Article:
Today, of course, we can roll our eyes at these traditional ways of organizing house and home. My wife and I have generally lived in 19th century or turn-of-the-century homes variously modified in various way to accommodate “modern life.” For example, our first house had the wall between the kitchen and what had been the formal dining room removed and the wall between the dining room and the front parlor removed to create a more open plan. We added to this by removing an unsightly fake wall to expose a forced-air heating duct. We joked about adding some industrial chic to our home. Industrial lofts in major cities now fetch top dollar. Kitchens have become areas for display and socializing. Many new homes have even adopted the “two car garage with attached home” appearance that is the bane of so many suburban subdivisions. Many homes now have “home offices” designed to allow the laboring classes to bring work back to their previously serene domestic bliss.
What’s interesting to me is that while our ideas of domesticity are changing (as our notions of work and life are changing) why have views founded in traditional notions of domesticity continued to persist in audiophile circles? Well, some of it must have to do with demographics; audiophiles tend to be older and (let’s say) more thoroughly invested and steeped (nostalgic for)?in traditional gender roles. Audiophiles also tend to me upper middle and upper class which tend to be more conservative groups within Western society.
I wonder, though, whether there’s more than that playing out here. First, I’d argue that notions like the “wife acceptance factor” are cut of the same cloth as the “man cave.” Audiophile gear is part of the changing discourse of domesticity: the notion that stereo cables, crudely functionalist industrial design (like my Audio Research VSi60 integrated amp), are the violation of certain norms of proportion and effortless propriety have located the audiophile home stereo to the realm of the industrial and, by extension, the masculine. Women, in our historical and stereotypical treatment, become the guardians of an effortless domesticity that carefully guards the working interior of the home from outside eyes. Men, with their industrial, non-domesticated tendencies (born, I’m sure, by their longs hours in the factory), are relegated to specific places: the garage, the “den”, or the “man cave” where they watch sports, behave in uncivilized ways, and ignore aesthetic traditions of the home.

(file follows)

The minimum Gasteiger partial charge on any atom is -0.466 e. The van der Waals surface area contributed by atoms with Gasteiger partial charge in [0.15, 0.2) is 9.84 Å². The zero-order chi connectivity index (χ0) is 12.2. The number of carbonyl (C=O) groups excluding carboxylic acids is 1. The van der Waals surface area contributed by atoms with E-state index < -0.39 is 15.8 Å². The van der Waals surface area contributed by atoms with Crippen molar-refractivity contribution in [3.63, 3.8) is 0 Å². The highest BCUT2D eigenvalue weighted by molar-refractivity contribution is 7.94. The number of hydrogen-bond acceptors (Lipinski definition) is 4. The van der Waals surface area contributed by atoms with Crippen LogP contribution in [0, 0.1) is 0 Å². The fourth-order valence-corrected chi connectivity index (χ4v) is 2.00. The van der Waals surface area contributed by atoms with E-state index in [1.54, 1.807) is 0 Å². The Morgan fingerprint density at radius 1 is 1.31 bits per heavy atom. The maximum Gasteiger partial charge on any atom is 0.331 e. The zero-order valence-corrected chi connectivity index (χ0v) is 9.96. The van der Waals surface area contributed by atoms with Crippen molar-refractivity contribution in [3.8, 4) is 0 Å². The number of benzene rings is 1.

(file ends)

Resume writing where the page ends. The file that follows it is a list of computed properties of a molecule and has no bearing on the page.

The curious irony is this: we know that the idea that “man stuff” is relegated to the “man cave” is bunk in a modern domestic context. Since the 1960s, modern homes have celebrated industrial design elements, kitchens are no longer hidden, but prominent social spaces, and traditional differentiation of spaces has given way to a proudly functional aesthetic. In other words, the tradition of relegating men to (or the need for men to claim) some kind of designated space is rhetorically and architecturally outmoded as hiding the kitchen behind a swinging door. Stereo equipment has likewise enjoyed this shift toward the functional in their design with elegantly constructed, furniture grade cabinets giving way to exposed tubes, grill-less speakers, and cables too bulky (and expensive) to hide from view. So rather than stereo equipment lagging behind modern domestic expectations and requiring an adjustment to gain “wife acceptance factor,” most high end gear (and big box gear as well) has long adopted the industrial design standards appropriate for the modern, functionalist home.
We continue to use this language, however, because entire structure of work and life among the American middle class has become unsettled. This nostalgia for a long ago abandoned architectural and design vocabulary represents a persistent unease with changing gender norms, dual incomes, domestic partnerships, and increasingly blurred lines between work life and home life. As the life of the American middle class is eroded by shrinking incomes, volatile labor markets, new expectations, and work cultures, we stick to these traditional stereotypes (see my pun there) and revel in our man caves, wife acceptance factors, as we beat back the work life from the tempting expanse of the formal dining room table.
Our concern with women in the audiophile hobby is not just the late arrival of the audiophile media and industry to modern conceptions of domestic space, but the flailing of a culture that finds its basic structures and expectations increasingly out of sync with economic and social realities. That we’re having this debate at all reveals its ultimate irrelevance. Women and men will enter the hobby and industry (or not) based on their resources, aesthetics, and interest rather than some kind of gendered notion of the home or overdetermined nostalgia. All this is to say, that we should invest more time in being inclusive rather than attempting to justify the exclusivity of our hobby. Treat women who are interested in sound and music just as you’d treat men interested in sound and music.
More on this conversation here.